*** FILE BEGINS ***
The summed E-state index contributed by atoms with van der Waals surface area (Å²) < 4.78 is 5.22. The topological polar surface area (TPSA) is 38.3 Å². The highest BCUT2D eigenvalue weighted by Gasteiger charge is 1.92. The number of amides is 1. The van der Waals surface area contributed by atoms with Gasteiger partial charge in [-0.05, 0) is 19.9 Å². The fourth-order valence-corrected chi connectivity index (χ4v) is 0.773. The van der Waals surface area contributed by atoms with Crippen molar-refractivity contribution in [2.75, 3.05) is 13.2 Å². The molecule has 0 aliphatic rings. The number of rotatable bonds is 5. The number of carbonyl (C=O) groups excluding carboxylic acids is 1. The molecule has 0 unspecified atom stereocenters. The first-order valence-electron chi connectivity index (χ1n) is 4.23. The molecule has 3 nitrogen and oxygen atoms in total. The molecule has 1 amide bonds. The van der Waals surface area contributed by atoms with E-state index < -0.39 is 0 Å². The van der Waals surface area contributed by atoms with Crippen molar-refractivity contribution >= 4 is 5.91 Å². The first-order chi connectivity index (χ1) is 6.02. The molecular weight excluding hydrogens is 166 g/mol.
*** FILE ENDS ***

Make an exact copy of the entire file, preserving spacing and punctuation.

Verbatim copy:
The summed E-state index contributed by atoms with van der Waals surface area (Å²) < 4.78 is 5.22. The topological polar surface area (TPSA) is 38.3 Å². The highest BCUT2D eigenvalue weighted by Gasteiger charge is 1.92. The number of amides is 1. The van der Waals surface area contributed by atoms with Gasteiger partial charge in [-0.05, 0) is 19.9 Å². The fourth-order valence-corrected chi connectivity index (χ4v) is 0.773. The van der Waals surface area contributed by atoms with Crippen molar-refractivity contribution in [2.75, 3.05) is 13.2 Å². The molecule has 0 aliphatic rings. The number of rotatable bonds is 5. The number of carbonyl (C=O) groups excluding carboxylic acids is 1. The molecule has 0 unspecified atom stereocenters. The first-order valence-electron chi connectivity index (χ1n) is 4.23. The molecule has 3 nitrogen and oxygen atoms in total. The molecule has 1 amide bonds. The van der Waals surface area contributed by atoms with E-state index < -0.39 is 0 Å². The van der Waals surface area contributed by atoms with Crippen molar-refractivity contribution >= 4 is 5.91 Å². The first-order chi connectivity index (χ1) is 6.02. The molecular weight excluding hydrogens is 166 g/mol.